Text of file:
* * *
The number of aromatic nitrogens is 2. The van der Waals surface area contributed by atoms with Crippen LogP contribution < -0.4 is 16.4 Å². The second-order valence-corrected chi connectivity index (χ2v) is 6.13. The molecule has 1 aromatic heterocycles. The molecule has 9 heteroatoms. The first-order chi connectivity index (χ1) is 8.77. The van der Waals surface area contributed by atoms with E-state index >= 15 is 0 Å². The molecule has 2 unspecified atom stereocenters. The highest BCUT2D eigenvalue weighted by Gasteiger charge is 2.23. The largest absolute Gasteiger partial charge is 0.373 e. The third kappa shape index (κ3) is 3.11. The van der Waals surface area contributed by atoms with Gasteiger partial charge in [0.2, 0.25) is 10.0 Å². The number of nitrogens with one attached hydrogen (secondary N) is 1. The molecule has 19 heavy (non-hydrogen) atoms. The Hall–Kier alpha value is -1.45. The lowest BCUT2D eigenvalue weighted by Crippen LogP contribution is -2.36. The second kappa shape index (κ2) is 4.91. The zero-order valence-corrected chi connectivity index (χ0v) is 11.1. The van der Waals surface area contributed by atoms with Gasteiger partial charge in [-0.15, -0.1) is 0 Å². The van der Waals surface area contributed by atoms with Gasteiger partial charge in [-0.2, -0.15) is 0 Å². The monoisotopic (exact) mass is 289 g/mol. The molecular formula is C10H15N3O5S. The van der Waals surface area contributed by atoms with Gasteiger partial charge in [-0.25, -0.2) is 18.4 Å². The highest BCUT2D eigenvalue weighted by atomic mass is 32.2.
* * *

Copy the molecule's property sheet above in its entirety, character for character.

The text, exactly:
The number of aromatic nitrogens is 2. The van der Waals surface area contributed by atoms with Crippen LogP contribution < -0.4 is 16.4 Å². The second-order valence-corrected chi connectivity index (χ2v) is 6.13. The molecule has 1 aromatic heterocycles. The molecule has 9 heteroatoms. The first-order chi connectivity index (χ1) is 8.77. The van der Waals surface area contributed by atoms with E-state index >= 15 is 0 Å². The molecule has 2 unspecified atom stereocenters. The highest BCUT2D eigenvalue weighted by Gasteiger charge is 2.23. The largest absolute Gasteiger partial charge is 0.373 e. The third kappa shape index (κ3) is 3.11. The van der Waals surface area contributed by atoms with Gasteiger partial charge in [0.2, 0.25) is 10.0 Å². The number of nitrogens with one attached hydrogen (secondary N) is 1. The molecule has 19 heavy (non-hydrogen) atoms. The Hall–Kier alpha value is -1.45. The lowest BCUT2D eigenvalue weighted by Crippen LogP contribution is -2.36. The second kappa shape index (κ2) is 4.91. The zero-order valence-corrected chi connectivity index (χ0v) is 11.1. The van der Waals surface area contributed by atoms with Gasteiger partial charge in [-0.15, -0.1) is 0 Å². The van der Waals surface area contributed by atoms with Gasteiger partial charge in [-0.2, -0.15) is 0 Å². The monoisotopic (exact) mass is 289 g/mol. The molecular formula is C10H15N3O5S. The van der Waals surface area contributed by atoms with Gasteiger partial charge in [-0.25, -0.2) is 18.4 Å². The highest BCUT2D eigenvalue weighted by atomic mass is 32.2.